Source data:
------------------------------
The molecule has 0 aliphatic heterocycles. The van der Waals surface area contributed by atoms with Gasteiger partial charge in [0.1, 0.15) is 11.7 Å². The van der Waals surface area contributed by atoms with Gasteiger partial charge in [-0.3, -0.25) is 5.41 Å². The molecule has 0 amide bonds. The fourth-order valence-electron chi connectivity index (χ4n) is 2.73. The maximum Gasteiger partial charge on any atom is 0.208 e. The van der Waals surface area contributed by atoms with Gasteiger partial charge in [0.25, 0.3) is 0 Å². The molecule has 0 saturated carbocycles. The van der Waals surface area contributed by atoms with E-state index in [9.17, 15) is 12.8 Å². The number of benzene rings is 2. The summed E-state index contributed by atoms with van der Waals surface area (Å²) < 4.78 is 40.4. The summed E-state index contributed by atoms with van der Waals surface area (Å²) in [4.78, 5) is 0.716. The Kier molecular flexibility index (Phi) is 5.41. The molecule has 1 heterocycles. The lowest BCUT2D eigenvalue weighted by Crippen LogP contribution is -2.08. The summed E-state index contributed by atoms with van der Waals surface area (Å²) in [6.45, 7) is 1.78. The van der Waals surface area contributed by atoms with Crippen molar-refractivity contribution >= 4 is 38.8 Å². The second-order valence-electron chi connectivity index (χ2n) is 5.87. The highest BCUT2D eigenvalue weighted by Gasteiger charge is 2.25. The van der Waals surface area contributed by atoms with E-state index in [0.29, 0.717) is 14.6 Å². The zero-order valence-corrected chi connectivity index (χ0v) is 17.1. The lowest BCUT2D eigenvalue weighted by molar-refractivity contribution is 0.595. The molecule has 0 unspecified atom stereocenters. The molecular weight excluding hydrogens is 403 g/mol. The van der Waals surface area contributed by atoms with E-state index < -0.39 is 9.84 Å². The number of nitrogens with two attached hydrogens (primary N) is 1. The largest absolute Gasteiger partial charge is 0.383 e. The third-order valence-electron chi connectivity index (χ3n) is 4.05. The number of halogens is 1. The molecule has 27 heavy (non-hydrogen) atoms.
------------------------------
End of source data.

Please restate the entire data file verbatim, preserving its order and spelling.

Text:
The molecule has 0 aliphatic heterocycles. The van der Waals surface area contributed by atoms with Gasteiger partial charge in [0.1, 0.15) is 11.7 Å². The van der Waals surface area contributed by atoms with Gasteiger partial charge in [-0.3, -0.25) is 5.41 Å². The molecule has 0 amide bonds. The fourth-order valence-electron chi connectivity index (χ4n) is 2.73. The maximum Gasteiger partial charge on any atom is 0.208 e. The van der Waals surface area contributed by atoms with Gasteiger partial charge in [0.25, 0.3) is 0 Å². The molecule has 0 saturated carbocycles. The van der Waals surface area contributed by atoms with E-state index in [9.17, 15) is 12.8 Å². The number of benzene rings is 2. The summed E-state index contributed by atoms with van der Waals surface area (Å²) < 4.78 is 40.4. The summed E-state index contributed by atoms with van der Waals surface area (Å²) in [4.78, 5) is 0.716. The Kier molecular flexibility index (Phi) is 5.41. The molecule has 1 heterocycles. The lowest BCUT2D eigenvalue weighted by Crippen LogP contribution is -2.08. The summed E-state index contributed by atoms with van der Waals surface area (Å²) in [6.45, 7) is 1.78. The van der Waals surface area contributed by atoms with Crippen molar-refractivity contribution >= 4 is 38.8 Å². The second-order valence-electron chi connectivity index (χ2n) is 5.87. The highest BCUT2D eigenvalue weighted by Gasteiger charge is 2.25. The van der Waals surface area contributed by atoms with E-state index in [0.29, 0.717) is 14.6 Å². The zero-order valence-corrected chi connectivity index (χ0v) is 17.1. The lowest BCUT2D eigenvalue weighted by molar-refractivity contribution is 0.595. The molecule has 0 unspecified atom stereocenters. The molecular weight excluding hydrogens is 403 g/mol. The van der Waals surface area contributed by atoms with E-state index < -0.39 is 9.84 Å². The number of nitrogens with two attached hydrogens (primary N) is 1. The largest absolute Gasteiger partial charge is 0.383 e. The third-order valence-electron chi connectivity index (χ3n) is 4.05. The number of halogens is 1. The molecule has 27 heavy (non-hydrogen) atoms.